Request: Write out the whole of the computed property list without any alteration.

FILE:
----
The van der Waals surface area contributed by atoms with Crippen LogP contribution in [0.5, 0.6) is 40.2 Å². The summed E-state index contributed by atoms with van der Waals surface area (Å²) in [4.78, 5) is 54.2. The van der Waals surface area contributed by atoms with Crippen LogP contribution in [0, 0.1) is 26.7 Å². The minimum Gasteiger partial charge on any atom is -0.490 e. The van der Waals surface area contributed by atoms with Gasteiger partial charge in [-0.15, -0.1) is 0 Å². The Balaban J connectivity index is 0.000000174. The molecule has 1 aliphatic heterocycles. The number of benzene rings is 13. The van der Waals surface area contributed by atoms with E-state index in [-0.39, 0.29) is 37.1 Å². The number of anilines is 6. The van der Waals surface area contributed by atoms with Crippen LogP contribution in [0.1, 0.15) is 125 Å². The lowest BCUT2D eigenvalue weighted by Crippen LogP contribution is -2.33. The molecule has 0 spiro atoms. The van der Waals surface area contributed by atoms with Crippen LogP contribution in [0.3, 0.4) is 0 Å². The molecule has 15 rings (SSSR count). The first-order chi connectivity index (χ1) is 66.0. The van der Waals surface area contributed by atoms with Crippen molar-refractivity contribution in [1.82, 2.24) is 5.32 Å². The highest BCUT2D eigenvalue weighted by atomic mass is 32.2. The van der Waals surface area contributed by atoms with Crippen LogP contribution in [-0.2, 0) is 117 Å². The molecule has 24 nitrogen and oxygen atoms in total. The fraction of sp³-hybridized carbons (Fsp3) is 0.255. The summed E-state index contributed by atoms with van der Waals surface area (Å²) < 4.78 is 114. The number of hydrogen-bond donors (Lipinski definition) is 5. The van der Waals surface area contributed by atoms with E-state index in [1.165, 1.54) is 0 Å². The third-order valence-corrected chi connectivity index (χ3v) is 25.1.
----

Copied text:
The van der Waals surface area contributed by atoms with Crippen LogP contribution in [0.5, 0.6) is 40.2 Å². The summed E-state index contributed by atoms with van der Waals surface area (Å²) in [4.78, 5) is 54.2. The van der Waals surface area contributed by atoms with Crippen LogP contribution in [0, 0.1) is 26.7 Å². The minimum Gasteiger partial charge on any atom is -0.490 e. The van der Waals surface area contributed by atoms with Gasteiger partial charge in [-0.15, -0.1) is 0 Å². The Balaban J connectivity index is 0.000000174. The molecule has 1 aliphatic heterocycles. The number of benzene rings is 13. The van der Waals surface area contributed by atoms with E-state index in [-0.39, 0.29) is 37.1 Å². The number of anilines is 6. The van der Waals surface area contributed by atoms with Crippen LogP contribution in [0.1, 0.15) is 125 Å². The lowest BCUT2D eigenvalue weighted by Crippen LogP contribution is -2.33. The molecule has 0 spiro atoms. The van der Waals surface area contributed by atoms with Crippen LogP contribution in [0.3, 0.4) is 0 Å². The molecule has 15 rings (SSSR count). The first-order chi connectivity index (χ1) is 66.0. The van der Waals surface area contributed by atoms with Crippen molar-refractivity contribution in [1.82, 2.24) is 5.32 Å². The highest BCUT2D eigenvalue weighted by atomic mass is 32.2. The van der Waals surface area contributed by atoms with Crippen LogP contribution in [-0.2, 0) is 117 Å². The molecule has 24 nitrogen and oxygen atoms in total. The fraction of sp³-hybridized carbons (Fsp3) is 0.255. The summed E-state index contributed by atoms with van der Waals surface area (Å²) < 4.78 is 114. The number of hydrogen-bond donors (Lipinski definition) is 5. The van der Waals surface area contributed by atoms with E-state index in [1.165, 1.54) is 0 Å². The third-order valence-corrected chi connectivity index (χ3v) is 25.1.